The lady who asked the question I blogged about last week, “Yoga is meant to calm me, so why do I feel so nervous?” asked another great question yesterday. Gosh, I love students who give honest reflections and ask questions! Thanks, honey bunch.
After class I noticed that her face wasn’t 100% bliss. Quite the opposite. So, unlike a YouTube video would, I sat next to her and asked her what’s up. She said:
“I couldn’t do some of the simplest poses. It made me feel old.”
Ouch. And yes, yoga does that. You see, if you give someone a workout routine like Crossfit or marathon training, it is very normal that they will find, at first, themselves not able to do it. But because it is hard, challenging, perhaps unattainable, they are quite happy to just thrust away at it for a long time until they reach the goal. To not do something hard on the first go is quite normal and acceptable for the ego.
But when we are asked to do something simple like lie on our backs and stretch one side of the body and breathe deeply, and find that there is pain, discomfort, we say “hold on a second…what is happening here?”
What is happening here is that our bodies have aged, have adopted fixed patterns, have held onto thoughts and emotions and stored them in our abdominal muscles, our hips, our necks, and we have become unable to make those muscles do our bidding. We try to move the ribs with the breath, and we can’t. Upon finding that we can’t do something so seemingly simple, we reflect on how, once upon a time, we could. As children, we were all free and loose and easy. But time, and life, and blows, and ailments, and all that, steals our childhood from us and we become adults, then middle-aged and then, if we are lucky, old. The body ages but so does the mind. We swap physical agility for mental wisdom. Or that is the idea, anyway. There is concept that I love in yoga that goes like this:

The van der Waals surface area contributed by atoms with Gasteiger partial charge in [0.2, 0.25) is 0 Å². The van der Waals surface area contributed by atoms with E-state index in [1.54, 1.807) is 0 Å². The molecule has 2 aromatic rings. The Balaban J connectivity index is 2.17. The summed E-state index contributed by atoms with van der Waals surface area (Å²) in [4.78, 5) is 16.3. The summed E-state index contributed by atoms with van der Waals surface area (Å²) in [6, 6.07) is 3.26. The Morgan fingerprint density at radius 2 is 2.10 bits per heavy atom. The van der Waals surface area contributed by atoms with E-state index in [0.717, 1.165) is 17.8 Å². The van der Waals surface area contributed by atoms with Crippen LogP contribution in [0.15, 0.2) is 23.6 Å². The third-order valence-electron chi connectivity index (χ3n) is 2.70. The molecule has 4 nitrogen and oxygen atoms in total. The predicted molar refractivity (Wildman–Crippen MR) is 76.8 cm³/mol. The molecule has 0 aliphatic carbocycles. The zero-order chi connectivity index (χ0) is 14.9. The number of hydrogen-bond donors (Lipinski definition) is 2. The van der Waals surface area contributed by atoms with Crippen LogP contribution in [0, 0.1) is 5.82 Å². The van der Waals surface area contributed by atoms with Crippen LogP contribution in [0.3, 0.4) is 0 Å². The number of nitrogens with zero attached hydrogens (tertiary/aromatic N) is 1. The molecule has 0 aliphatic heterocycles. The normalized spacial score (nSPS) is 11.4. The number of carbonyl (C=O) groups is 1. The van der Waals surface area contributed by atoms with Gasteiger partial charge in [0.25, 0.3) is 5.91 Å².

Why do we do âsana? We do âsana to keep the body strong and supple and youthful so that we can live a long time. And why do we want to live a long time? So that we can gain wisdom.
Doing yoga is like holding a mirror up to our true selves and being forced to look. Mostly, we won’t like all that we see. The mirror as a symbol is powerful and appears all over in the popular culture. In Jean Cocteau’s 1950 Movie Orphée, the mirror is the portal between two worlds, the living and the dead. And in fact, a very eerie reflection uttered is :
“Les miroirs sont les portes par lesquelles la Mort va et vient. Du reste, regardez-vous toute votre vie dans une glace et vous verrez la Mort travailler commes les abeilles dans une ruche de verre.” (Mirrors are the doors by which Death comes and goes. You have only to look at yourself in the mirror every day and you will see Death at work there, like bees in a glass hive.)
Yes indeed. When we look at the mirror every day, we look at the face of Death. Our own death. This is getting heavy, but the Yoga Sutras are very clear about all this, in the first 5-10 aphorisms of the very first Yoga Sutras book, Patanjali identifies the Kleshas, the mental patterns that cause the vrittis, the mental fluctuations that assail us all. And right up there in spot number five is fear, abhinidvesa. Principle fear? Death.
We are all aware of our mortality but none of us wants to admit it, to face it. When we do, we cringe and shudder. This is normal. I love to ruminate on the human being’s awareness of the passage of time. We are, I believe, the only animal that marks time with such precision. We are time-obsessed species. Why? Because we are all unconsciously counting down the seconds of our lives. And this is wildly uncomfortable. Because what this forces us to do is to admit that our time is limited, that we must live fully in the present and create from our meagre and humble little lives the best and brightest creation that we can. And any abstention from this duty, whether through fear, intransigence, obstinance or fakery, is a negation of our duty to grow and gain wisdom and be the best person we can be.
Uff. All that at 8 in the morning. I think a lot. That is why I do yoga. So, I will leave you with a Joy Division song with footage from Orphée. Enjoy it, and live this day fully. And get on your mats, and breathe deeply and feel the love. It is there, all the time, and there is enough for everyone.